Houngbo told the BBC: “I do believe there is confusion. The information you have got, I’m afraid, might not be the most accurate.

“We have simply withdrawn our team, it is not a matter of withdrawing for the mourning period.

“The information that has been circulated on some websites saying the players are just back for three days’ mourning and will then go back playing is quite wrong.

“We withdrew our team on the basis they have been the victim of a terrorist attack.”

Houngbo has also hit out at the way Togo have been treated by CAF, insisting the decision to withdraw was not made in the immediate aftermath of the tragedy, but after support from the tournament organisers proved non-forthcoming.

He added: “Management did not give us enough assurance. We would leave our team being exposed to similar risks. Therefore we decided to pull our team out of the competition against our will.

“We would have hoped that one could have serene discussion with the host country, with the confederation, to assess what has happened, assess what one has to do.

“We received no co-operation from the confederation in terms of any kind of assessment.

“Our analysis is that they want it [the shooting] to be seen as a non-event and the show must go on as planned; there mustn’t be an official change and Togo is causing problems to the festival.”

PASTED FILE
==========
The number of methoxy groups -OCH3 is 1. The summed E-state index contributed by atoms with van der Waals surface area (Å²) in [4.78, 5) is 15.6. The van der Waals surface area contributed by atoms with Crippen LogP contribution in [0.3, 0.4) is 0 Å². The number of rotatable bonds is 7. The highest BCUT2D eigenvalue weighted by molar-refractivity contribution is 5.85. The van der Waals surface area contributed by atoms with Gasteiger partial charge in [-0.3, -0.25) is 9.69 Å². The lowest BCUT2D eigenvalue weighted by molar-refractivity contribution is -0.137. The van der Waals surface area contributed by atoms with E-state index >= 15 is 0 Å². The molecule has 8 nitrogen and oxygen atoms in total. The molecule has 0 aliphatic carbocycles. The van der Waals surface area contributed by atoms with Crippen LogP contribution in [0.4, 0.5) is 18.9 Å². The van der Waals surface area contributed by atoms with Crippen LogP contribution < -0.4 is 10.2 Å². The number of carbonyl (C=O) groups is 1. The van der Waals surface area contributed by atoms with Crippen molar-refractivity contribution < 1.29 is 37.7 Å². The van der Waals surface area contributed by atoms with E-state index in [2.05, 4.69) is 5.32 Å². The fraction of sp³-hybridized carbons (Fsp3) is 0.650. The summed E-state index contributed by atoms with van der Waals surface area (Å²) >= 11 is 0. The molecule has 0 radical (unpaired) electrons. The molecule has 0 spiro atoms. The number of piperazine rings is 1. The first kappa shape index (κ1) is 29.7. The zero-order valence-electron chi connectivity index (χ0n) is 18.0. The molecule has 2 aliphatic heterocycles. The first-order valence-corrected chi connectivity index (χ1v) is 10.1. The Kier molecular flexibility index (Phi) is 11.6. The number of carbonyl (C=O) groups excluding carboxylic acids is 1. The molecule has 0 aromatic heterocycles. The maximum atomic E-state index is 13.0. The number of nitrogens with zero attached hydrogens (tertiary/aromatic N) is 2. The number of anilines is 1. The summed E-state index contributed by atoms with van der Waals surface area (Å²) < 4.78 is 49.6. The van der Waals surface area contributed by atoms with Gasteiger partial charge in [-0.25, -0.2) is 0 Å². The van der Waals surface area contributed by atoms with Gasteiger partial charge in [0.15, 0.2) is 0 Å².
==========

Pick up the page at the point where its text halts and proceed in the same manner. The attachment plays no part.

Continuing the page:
The Togo team returned to their home country yesterday after apparently agonising over whether to stay in Angola or not.

At first they were reportedly keen to leave but then considered staying on after a team meeting.

In the end, the decision was made for them by their government and Houngbo insisted there was no option.

He said: “What if something happened again? What is our responsibility? It is a matter of taking seriously the safety of our people.

“It is not my pleasure we withdraw. We don’t want to play into the hands of the terrorists, but we have a responsibility to protect our people.”

Angolan police today announced they had arrested two people in relation to the attack.

Prosecutors in the troubled Cabinda province where the shooting took place said two members of the Front for the Liberation of the Enclave of Cabinda forces, or FLEC, were captured yesterday.

FLEC released a statement on Saturday strongly denying any responsibility for the attack which has been claimed by an splinter group of their organisation - Military Position of FLEC (FLEC-MP).